Last week the U.S. House of Representatives voted to pass S. 204, “right-to-try” legislation unanimously passed by the Senate last August, and yesterday, May 30, President Trump signed the act into law.
In late January, the President gave the experimental drug legislation a boost in his State of the Union speech, calling on Congress to pass the bill. After months of debate and several unsuccessful attempts to incorporate adequate patient safeguards, the Right to Try Act of 2017 has become law.
The right-to-try law allows terminally ill patients to request access to experimental treatments not yet having FDA approval from drug manufacturers, bucking the current clinical trials process and virtually eliminating regulatory oversight. Several patient and provider groups have expressed concerns about the legislation, noting the lack of important patient protections and the likelihood – importantly – that this new law will not actually result in an increased number of patients accessing experimental drugs. Why?
Because the FDA already approves over 99 percent of requests submitted through an existing compassionate use program for patients with terminal illnesses who cannot otherwise participate in clinical trials. Additionally, while the right-to-try bill eliminates the legal barrier for providers to endorse and patients to pursue non-FDA approved drugs, there are no requirements for manufacturers to grant the request or for payers to cover the treatment or the management of adverse side effects. And without the same rigorous oversight and reporting requirements that are required of clinical trials, stakeholders note it could take months before the FDA is aware of serious harms or death from these experimental therapies.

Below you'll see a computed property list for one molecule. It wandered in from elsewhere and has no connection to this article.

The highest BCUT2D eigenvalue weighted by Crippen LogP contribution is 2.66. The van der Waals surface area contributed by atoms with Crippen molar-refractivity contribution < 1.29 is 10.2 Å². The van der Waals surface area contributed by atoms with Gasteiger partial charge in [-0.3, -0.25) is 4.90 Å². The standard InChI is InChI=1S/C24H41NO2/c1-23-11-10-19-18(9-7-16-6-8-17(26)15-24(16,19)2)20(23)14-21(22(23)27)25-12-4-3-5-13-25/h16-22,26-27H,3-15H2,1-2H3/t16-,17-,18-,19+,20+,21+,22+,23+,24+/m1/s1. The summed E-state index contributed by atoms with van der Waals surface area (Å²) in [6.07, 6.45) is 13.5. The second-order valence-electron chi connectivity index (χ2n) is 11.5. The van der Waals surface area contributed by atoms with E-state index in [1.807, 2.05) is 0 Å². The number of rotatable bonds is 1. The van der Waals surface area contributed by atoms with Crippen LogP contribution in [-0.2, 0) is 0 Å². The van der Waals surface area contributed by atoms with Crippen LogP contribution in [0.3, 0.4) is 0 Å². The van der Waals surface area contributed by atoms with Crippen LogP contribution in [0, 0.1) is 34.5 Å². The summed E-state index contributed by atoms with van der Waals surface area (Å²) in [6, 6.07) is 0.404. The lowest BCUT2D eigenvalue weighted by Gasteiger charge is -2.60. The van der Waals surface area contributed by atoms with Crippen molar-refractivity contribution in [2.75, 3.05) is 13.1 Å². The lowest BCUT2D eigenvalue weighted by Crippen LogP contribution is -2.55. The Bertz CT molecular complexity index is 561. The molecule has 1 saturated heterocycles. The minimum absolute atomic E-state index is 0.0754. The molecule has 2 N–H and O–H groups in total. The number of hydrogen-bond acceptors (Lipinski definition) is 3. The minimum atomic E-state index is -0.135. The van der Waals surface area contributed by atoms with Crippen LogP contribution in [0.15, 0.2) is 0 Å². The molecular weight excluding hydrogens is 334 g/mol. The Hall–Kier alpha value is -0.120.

There are also concerns about the impact on clinical trials; manufacturers have expressed apprehension that the legislation will lessen patients’ incentive to participate in clinical trials, and that any appearance of an unexpected side effect outside of a trial could hurt the drug’s chances of approval and even stop a clinical trial in progress.
Currently 39 states have passed some form of right-to-try law, and physicians have seen some important legal protections. Providers are not required to help a patient seek access to investigational treatments, and are protected from legal action based on their recommendation regarding an investigational therapy.
ACCC will strongly advocate to monitor the effects of this new law on cancer patients and providers, and continue to support timely access to safe, effective therapies with appropriate patient safeguards.
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